Sometimes people never even take the MAID prescription but feel comforted by knowing they have it in case of need. Other times the disease progresses too quickly, and they lose the capacity to ingest the medication themselves as the law requires.  We advise people not to wait until the last moment to start the process of making their requests for MAID from two doctors. It can take a while to find a prescribing doctor if your physician won’t prescribe (or participate in MAID). Once prescribed, the medication must be prepared by a special compounding pharmacy and it could take up to a week to be prepared and delivered.

Our client volunteers are trained to work with people and their loved ones prior to ingestion to prepare them for the process, so they feel safe in deciding to just have family/friends present if that is their wish.  However, if needed, we are honored to be there the day they take their medication.

peaceful river scene

We answer many questions in the period leading up to the day of death and on that day itself.
As questions arise, we answer them all. 
Typical questions include:

  • What if the medications don’t work?
    Answer: The MAID medications prescribed by the doctor are lethal and are intended to be fully effective. With the client and their family, we thoroughly review the medications and procedures, and confirm that the client still wishes to take them on the day of death. 
  • How long will it take to die?
    Answer: Within five to ten minutes after ingestion, the patient will fall into a deep sleep and then into a coma and be unaware of anything else. It will take between 30 minutes and possibly up to four hours or so for the patient’s heart to stop beating. The patient’s loved ones may hear a few noisy breaths as the body shuts down. We will be there supporting the family and loved ones during that period and can help explain what may be happening as the patient passes away.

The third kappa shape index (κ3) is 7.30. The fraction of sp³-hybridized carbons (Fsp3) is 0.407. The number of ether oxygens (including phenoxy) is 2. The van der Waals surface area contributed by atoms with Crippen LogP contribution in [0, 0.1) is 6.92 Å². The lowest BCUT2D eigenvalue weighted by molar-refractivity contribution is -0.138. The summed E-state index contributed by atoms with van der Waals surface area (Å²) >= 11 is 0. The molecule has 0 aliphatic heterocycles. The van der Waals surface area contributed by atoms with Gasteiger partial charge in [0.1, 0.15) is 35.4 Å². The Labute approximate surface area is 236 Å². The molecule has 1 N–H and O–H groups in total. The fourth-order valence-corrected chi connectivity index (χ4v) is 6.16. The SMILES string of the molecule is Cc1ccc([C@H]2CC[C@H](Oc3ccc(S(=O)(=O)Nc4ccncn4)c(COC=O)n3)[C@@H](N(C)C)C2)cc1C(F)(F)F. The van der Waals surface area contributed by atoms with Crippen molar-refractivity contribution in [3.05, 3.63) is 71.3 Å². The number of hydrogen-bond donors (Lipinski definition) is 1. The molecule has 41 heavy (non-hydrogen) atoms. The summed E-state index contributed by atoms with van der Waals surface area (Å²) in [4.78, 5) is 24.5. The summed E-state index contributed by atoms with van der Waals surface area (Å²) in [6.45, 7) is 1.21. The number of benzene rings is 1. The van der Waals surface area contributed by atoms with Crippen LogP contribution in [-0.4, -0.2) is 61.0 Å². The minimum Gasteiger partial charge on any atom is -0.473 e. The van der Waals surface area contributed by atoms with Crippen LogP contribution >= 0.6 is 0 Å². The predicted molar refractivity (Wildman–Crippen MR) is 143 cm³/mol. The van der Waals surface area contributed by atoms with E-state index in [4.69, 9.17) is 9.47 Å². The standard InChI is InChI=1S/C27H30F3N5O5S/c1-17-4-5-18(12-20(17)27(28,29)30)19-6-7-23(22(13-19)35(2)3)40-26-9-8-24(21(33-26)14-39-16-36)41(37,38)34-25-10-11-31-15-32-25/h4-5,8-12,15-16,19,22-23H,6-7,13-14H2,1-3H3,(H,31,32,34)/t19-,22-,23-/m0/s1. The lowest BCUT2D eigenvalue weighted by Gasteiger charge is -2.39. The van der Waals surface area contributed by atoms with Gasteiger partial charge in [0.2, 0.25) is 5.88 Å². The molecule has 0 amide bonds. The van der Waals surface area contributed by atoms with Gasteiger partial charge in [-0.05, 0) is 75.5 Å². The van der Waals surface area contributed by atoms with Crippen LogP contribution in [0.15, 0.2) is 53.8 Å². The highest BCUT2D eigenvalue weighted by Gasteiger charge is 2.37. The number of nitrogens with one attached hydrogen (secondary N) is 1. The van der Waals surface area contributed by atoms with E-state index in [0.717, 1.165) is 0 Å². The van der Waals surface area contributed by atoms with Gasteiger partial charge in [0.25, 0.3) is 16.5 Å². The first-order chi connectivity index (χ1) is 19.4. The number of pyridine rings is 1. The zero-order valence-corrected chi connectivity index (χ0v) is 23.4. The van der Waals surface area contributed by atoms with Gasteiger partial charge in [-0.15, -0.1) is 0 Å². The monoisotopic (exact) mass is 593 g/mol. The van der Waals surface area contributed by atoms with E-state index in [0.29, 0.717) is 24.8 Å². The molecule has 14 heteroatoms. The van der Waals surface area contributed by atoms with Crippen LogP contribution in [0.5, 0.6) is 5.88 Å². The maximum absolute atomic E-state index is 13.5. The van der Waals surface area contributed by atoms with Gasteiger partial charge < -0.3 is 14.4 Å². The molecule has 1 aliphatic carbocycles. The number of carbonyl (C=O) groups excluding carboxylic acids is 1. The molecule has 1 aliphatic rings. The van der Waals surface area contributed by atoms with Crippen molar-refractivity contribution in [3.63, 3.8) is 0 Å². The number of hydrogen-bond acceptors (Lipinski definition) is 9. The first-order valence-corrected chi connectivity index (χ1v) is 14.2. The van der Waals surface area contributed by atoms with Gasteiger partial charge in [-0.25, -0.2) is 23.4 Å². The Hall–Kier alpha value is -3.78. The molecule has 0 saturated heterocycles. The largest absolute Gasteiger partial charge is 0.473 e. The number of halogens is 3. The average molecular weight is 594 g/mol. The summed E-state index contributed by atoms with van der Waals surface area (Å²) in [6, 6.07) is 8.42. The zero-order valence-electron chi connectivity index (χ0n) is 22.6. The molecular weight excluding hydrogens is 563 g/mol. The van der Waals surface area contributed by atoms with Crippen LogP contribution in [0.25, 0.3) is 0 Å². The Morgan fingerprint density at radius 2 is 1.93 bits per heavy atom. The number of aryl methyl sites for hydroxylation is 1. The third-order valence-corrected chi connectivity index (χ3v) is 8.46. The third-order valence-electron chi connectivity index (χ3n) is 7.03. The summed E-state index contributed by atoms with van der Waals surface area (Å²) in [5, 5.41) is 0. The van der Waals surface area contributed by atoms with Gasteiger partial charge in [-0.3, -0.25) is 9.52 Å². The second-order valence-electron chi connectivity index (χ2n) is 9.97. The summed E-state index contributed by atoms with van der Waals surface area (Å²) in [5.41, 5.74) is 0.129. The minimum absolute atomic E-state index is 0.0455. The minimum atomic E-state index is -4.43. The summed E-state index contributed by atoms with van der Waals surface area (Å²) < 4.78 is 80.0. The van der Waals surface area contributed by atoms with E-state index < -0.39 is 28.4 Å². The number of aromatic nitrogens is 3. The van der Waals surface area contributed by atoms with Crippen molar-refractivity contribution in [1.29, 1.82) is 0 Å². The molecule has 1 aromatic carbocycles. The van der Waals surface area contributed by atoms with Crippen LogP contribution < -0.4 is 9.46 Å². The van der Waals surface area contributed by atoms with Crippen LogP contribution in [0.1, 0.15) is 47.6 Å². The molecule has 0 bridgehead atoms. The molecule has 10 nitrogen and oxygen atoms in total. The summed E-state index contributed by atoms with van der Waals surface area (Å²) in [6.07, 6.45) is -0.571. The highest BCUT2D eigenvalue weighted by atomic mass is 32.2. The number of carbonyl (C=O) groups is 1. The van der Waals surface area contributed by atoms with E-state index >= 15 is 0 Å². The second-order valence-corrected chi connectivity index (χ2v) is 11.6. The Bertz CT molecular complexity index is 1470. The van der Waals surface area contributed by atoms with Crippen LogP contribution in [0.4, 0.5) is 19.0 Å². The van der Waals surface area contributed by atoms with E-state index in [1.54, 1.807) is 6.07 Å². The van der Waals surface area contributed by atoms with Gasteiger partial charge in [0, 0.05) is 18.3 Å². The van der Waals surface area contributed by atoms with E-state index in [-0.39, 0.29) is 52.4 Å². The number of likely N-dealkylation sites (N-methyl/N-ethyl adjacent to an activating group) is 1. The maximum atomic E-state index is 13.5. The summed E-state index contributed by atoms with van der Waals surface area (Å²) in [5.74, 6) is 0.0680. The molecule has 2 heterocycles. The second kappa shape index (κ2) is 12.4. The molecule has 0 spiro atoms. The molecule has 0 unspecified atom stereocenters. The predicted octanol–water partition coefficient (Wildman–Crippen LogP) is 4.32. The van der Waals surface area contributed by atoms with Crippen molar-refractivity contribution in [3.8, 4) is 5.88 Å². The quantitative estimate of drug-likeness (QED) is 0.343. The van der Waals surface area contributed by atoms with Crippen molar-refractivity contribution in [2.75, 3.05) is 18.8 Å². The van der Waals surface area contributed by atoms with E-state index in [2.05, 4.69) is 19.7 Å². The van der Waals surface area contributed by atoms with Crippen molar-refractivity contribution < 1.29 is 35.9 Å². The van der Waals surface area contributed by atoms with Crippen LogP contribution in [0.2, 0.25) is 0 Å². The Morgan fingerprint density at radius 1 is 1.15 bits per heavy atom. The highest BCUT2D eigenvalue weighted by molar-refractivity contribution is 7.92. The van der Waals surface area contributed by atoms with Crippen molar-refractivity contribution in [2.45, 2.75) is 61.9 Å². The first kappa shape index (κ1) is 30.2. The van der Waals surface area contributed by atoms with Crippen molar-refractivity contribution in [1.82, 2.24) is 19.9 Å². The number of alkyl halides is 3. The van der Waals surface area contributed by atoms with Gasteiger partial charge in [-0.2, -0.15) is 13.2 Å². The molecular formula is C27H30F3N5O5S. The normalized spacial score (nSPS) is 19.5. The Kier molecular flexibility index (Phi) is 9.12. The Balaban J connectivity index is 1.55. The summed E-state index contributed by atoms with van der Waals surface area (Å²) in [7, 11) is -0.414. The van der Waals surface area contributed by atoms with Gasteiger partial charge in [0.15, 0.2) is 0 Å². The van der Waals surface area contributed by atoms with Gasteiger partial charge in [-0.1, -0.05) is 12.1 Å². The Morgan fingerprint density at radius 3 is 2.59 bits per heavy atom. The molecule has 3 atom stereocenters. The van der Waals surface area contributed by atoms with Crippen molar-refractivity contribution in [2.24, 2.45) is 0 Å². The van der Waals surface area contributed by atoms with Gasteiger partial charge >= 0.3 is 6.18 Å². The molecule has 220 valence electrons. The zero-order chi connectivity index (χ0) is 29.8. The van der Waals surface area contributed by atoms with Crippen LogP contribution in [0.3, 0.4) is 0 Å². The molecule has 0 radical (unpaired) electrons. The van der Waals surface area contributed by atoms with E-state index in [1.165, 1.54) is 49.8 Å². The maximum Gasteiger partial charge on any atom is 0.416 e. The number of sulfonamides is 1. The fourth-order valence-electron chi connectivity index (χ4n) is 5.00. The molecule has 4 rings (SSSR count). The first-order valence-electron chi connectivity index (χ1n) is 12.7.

• Will patients soil the bed after ingestion or when they die?
    Answer: No, there is no involuntary release of body fluids during this process.
Being present

Most people prefer having two of our trained client volunteers present on the day they choose to take the medication. Emotions can be intense when someone is about to die, and it can help to turn the mechanics of preparation over to an experienced neutral person familiar with the process. It allows everyone else the opportunity to concentrate solely on their person and not be distracted by monitoring timing intervals between ingestion of the anti-nausea drugs and measuring and mixing the final medications, while still being present for their loved one. 

Experiences are as varied as individuals and families can be. Some people have a spiritual advisor offer a prayer or blessing. I’ve seen very quiet deaths where the volunteers withdraw to another room, leaving the group or family member alone at their request. I’ve been at deaths where the TV is on and everyone is reserved and not saying much. EOLCCA volunteers try to support their clients to have the death they want. Often the dying person is so ready for death they say things like, “Let’s get this show on the road.” Or, “I’m tired; I want to do this now.”

Mostly I’ve witnessed profound expressions of love such as: adult children and friends entwined with their dying person or stroking them tenderly, people singing to the dying, beloved pets snuggling next to their owners, last minute forgiveness amongst divisive family members, an aged  taciturn father apologizing to his middle-aged son for being too hard on him, and bikers regaling each other with tales of their escapades. The common threads are deep sentiments of love towards a cherished dying person.  

Dying man with wife
An honor

Afterwards, those present speak of grief, of thankfulness at being asked to be there for such an intimate experience, and recount stories about their now deceased loved one. EOLCCA has formed an online Bereavement Group specifically for family members involved in a MAID death, and we are able to offer them this option to help process their grieving.

All of EOLCCA’s 34 active volunteers consider it a privilege and an honor to help terminally-ill people, whether over the phone or in person, to have as much control as possible over when, with whom, and where they will die.


Cynthia Tuttelman, an EOLCCA Client Volunteer, is a retired family physician and quilter living in Petaluma.

EOLCCA supports a strong team of experienced volunteers throughout the state, ready to help anyone, anywhere in California free of charge with information and support regarding all end-of-life planning and choices, including aid in dying through the California End of Life Option Act. You can find comprehensive information on our user-friendly website. To support our work, or request an educational presentation, please visit ways to help.  Thank you for your support!